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ITHACA, N.Y. — On many a Friday and Saturday night during hockey season, over 4,000 fans file into Lynah Rink to cheer on the Cornell Men and Women Ice Hockey teams.
These fans, the Lynah Faithful, are one of the reasons Lynah Rink has garnered a reputation as one of college hockey’s toughest rinks in which to play road games. As Lynah approaches its 69th birthday this season, let’s take a look back at the history of this iconic rink and the man it was named for, James Lynah.
In a letter to the Cornell Daily Sun, published February 7, 1899, an anonymous student made a call for Cornell to add hockey to its list of varsity sports. “It may be argued that there are no facilities in this place for the training of such a team, still I think that several ponds in the vicinity might be utilized for that purpose,” the student wrote.
Several meetings were called over the next year, attempting to drum up interest. The students got their wish, for Cornell added a hockey team for the 1900-1901 school year, which practiced on the newly-named Beebe Lake. The team began as an intramural team, but gradually began to add away games against other schools.
At the turn of the century, playing outdoors on frozen lakes and ponds was the norm for many collegiate teams. However, by the 1940s, most of Cornell’s opponents had access to indoor rinks with higher-quality ice than that afforded by outdoor rinks. Goalie Ed Carman ’43 describes ice that was rougher than that of other schools and sometimes covered in snow, if ice was even present by the start of the season. During the 1940s, the first game at an annual Lake Placid tournament was often the squad’s first time on the ice together that season. By the 1947-1948 season, the unreliable ice forced the university to disband the hockey team.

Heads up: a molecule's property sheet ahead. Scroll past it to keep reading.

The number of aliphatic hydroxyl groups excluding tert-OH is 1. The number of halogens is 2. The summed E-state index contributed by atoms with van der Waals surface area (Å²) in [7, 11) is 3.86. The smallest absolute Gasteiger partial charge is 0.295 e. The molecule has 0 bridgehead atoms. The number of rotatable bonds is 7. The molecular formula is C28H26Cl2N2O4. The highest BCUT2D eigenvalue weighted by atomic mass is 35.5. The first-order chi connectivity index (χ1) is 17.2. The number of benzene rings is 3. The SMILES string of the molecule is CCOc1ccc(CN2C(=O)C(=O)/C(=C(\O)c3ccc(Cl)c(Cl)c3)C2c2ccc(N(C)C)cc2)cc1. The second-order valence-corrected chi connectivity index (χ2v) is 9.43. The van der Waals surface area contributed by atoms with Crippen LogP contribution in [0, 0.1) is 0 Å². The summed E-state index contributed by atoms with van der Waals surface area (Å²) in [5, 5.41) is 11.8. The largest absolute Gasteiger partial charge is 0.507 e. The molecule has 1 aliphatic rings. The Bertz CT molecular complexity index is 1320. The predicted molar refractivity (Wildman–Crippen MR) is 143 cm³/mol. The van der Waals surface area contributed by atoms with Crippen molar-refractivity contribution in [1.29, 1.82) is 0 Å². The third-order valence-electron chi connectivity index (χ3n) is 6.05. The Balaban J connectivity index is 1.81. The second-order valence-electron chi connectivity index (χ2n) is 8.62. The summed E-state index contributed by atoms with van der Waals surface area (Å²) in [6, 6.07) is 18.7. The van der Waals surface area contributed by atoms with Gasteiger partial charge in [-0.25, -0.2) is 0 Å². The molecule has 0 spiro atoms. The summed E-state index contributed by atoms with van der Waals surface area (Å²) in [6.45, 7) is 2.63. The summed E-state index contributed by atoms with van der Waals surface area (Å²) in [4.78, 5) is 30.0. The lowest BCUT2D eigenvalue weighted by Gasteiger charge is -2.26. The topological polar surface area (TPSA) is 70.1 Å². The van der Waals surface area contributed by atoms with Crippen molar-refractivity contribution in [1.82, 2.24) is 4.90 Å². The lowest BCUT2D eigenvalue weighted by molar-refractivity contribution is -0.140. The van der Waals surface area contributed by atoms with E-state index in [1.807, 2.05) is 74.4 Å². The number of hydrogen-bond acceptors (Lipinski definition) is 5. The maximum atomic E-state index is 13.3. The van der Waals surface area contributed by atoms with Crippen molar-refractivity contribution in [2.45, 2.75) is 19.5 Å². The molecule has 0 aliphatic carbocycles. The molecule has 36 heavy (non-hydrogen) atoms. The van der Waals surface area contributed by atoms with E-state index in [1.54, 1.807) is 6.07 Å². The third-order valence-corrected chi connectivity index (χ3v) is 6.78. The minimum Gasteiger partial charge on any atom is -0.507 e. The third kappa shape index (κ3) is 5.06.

In the following years, students kept up a continuous call for the revival of Cornell’s hockey team. The answer came in the form of $500,000 donated by Walter S. Carpenter, Jr., who studied mechanical engineering at Cornell from 1906-1909, and later served as the President and Chairman of DuPont. He stipulated that the building not be named after him (Cornell’s Carpenter Hall was funded by and named for the very same Carpenter.)
The university decided to remember James Lynah, who passed away in 1956, by naming the new rink in his honor.
Lynah transferred to Cornell from the Clemson Agricultural College of South Carolina (now Clemson University). He studied mechanical and electrical engineering, was a member of Quill and Dagger and Sigma Phi, and played quarterback and was captain of the football team under coach Pop Warner.
After graduating in 1905, he worked for DuPont through World War I and later General Motors before returning to his alma mater. Lynah served as Cornell’s first Director of Athletics from 1935-1943. During his tenure, he was a principal founder of the athletic conference that is now called the Eastern College Athletic Conference (ECAC). He was chosen as a member of the first class inducted into the Cornell University Athletic Hall of Fame.
The brand-new Lynah Rink opened its doors for its first game on March 21, 1957, when the New York Rangers defeated the Rochester Americans of the AHL, 7-3. Cornell’s new coach, Paul Patten, gathered a group of interested students and put together a team that began scrimmaging with other schools soon after. Ice hockey was back on Cornell’s list of varsity sports beginning with the 1957-1958 season.
In the following years, Lynah Rink has seen several renovations. The rink floor, pipe systems, boards and glass have been updated, and a large expansion in 2007 added new concourses, locker rooms, spectator seats, and training and rehabilitation facilities. In its current state, the rink seats 4,267 fans in a fairly intimate setting, creating an intimidating atmosphere for opposing teams—particularly opposing goalkeepers (pardon me; sieves), who must spend two of three periods in front of the Cornell student section.
Here’s hoping that Lynah Rink keeps standing for years to come—maybe with another couple of renovations—and continues to be a venue that strikes fear into the Big Red’s rivals while inspiring fond memories in the hearts of decades’ worth of Cornell students.